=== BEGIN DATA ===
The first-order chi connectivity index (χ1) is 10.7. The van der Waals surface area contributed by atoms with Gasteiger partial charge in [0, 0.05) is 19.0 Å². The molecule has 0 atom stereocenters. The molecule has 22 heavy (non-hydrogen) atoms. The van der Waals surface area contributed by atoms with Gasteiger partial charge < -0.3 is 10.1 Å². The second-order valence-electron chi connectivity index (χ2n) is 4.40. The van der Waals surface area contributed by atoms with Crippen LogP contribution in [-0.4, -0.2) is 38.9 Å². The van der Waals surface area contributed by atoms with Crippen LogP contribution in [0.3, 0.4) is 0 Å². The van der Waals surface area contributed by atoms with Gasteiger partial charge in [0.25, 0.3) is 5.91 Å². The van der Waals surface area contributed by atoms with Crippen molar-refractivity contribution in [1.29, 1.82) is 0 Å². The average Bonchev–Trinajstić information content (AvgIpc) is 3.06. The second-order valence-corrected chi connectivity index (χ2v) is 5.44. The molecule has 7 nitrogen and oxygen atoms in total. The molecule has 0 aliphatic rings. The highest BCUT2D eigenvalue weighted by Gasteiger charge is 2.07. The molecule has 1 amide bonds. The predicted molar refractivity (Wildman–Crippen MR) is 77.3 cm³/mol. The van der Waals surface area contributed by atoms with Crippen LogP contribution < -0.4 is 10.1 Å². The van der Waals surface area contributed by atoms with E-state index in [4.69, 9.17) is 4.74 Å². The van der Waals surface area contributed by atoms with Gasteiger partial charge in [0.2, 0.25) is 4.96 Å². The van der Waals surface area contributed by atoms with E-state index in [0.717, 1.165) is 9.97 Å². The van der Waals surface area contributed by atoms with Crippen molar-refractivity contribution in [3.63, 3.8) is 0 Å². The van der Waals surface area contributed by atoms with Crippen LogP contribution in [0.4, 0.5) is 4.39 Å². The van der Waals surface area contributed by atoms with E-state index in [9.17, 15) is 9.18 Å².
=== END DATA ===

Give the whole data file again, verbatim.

The first-order chi connectivity index (χ1) is 10.7. The van der Waals surface area contributed by atoms with Gasteiger partial charge in [0, 0.05) is 19.0 Å². The molecule has 0 atom stereocenters. The molecule has 22 heavy (non-hydrogen) atoms. The van der Waals surface area contributed by atoms with Gasteiger partial charge < -0.3 is 10.1 Å². The second-order valence-electron chi connectivity index (χ2n) is 4.40. The van der Waals surface area contributed by atoms with Crippen LogP contribution in [-0.4, -0.2) is 38.9 Å². The van der Waals surface area contributed by atoms with Crippen LogP contribution in [0.3, 0.4) is 0 Å². The van der Waals surface area contributed by atoms with Gasteiger partial charge in [0.25, 0.3) is 5.91 Å². The van der Waals surface area contributed by atoms with Crippen molar-refractivity contribution in [1.29, 1.82) is 0 Å². The average Bonchev–Trinajstić information content (AvgIpc) is 3.06. The second-order valence-corrected chi connectivity index (χ2v) is 5.44. The molecule has 7 nitrogen and oxygen atoms in total. The molecule has 0 aliphatic rings. The highest BCUT2D eigenvalue weighted by Gasteiger charge is 2.07. The molecule has 1 amide bonds. The predicted molar refractivity (Wildman–Crippen MR) is 77.3 cm³/mol. The van der Waals surface area contributed by atoms with Crippen LogP contribution < -0.4 is 10.1 Å². The van der Waals surface area contributed by atoms with E-state index in [4.69, 9.17) is 4.74 Å². The van der Waals surface area contributed by atoms with Gasteiger partial charge in [0.2, 0.25) is 4.96 Å². The van der Waals surface area contributed by atoms with E-state index in [0.717, 1.165) is 9.97 Å². The van der Waals surface area contributed by atoms with Crippen molar-refractivity contribution in [3.63, 3.8) is 0 Å². The van der Waals surface area contributed by atoms with Crippen LogP contribution in [0.4, 0.5) is 4.39 Å². The van der Waals surface area contributed by atoms with E-state index in [9.17, 15) is 9.18 Å².